Did you know that 2 in 5 Australians have experienced mental illness in their life?

That’s a whopping 44% of the population, with ongoing social and economic disruptions causing this percentage to rise. The World Health Organisation (WHO) has called this a “global crisis for mental health” as the Covid-19 pandemic alone has caused a 25% increase in depression and anxiety worldwide. As skills, funding, and services remain in short supply for mental health, the question remains, how can we bridge this gap?

World Mental Health Day brings this question to light each October 10, highlighting the importance of building awareness surrounding mental illness, as we work to eliminate stigma and support the people in our lives. This year’s theme, ‘make mental health and well-being for all a global priority’ aims to break down barriers to social inclusion and access to care, working to inform stakeholders and the community itself of better preventative measures.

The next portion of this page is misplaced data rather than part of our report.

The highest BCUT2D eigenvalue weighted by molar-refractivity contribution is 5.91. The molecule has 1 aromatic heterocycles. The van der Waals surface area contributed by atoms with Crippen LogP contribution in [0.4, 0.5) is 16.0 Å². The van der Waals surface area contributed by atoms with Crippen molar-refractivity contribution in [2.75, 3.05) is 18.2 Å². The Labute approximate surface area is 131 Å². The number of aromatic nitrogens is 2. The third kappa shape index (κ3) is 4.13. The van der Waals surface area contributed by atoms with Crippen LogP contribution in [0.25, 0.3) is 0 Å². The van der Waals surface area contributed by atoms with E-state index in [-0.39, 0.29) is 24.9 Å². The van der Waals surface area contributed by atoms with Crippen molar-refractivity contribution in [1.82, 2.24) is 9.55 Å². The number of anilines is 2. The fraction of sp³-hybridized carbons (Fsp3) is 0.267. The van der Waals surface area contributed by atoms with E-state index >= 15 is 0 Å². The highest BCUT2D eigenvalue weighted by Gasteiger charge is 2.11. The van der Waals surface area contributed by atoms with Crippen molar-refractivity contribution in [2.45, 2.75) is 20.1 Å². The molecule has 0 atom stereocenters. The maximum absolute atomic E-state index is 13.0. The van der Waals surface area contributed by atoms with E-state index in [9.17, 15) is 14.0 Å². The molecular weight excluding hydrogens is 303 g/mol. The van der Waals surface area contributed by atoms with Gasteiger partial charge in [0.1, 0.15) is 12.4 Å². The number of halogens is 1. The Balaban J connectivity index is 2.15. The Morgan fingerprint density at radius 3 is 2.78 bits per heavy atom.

What are the signs?

 

While mental illness has finally entered mainstream media and become more actively discussed, there is still a discrepancy in knowledge of what symptoms for different mental illnesses look like and, in turn, how to support them. Like any other illness, mental illness can be hard to diagnose, with many different symptoms falling under the blanket term of mental illness.

As signs of mental illness vary, it’s important to look at our own thoughts, feelings and behaviours to see if they are preventing us from living our lives in the way we would usually. While we all experience ups and downs in our mental health, the longevity and severity of these can indicate whether we are experiencing mental illness.

Some symptoms in everyday life could be:

  • You are struggling to pay attention to what is going on around you.
  • You constantly feel tired, you struggle to wake up and do the tasks you need to do.
  • Things you have always enjoyed feel meaningless to you, you can’t be bothered to do the activities you once loved.
  • You constantly feel irritated and frequently snap at the people around you.
  • You can’t leave the house without checking the lock multiple times, you do this so much that you are running late to work.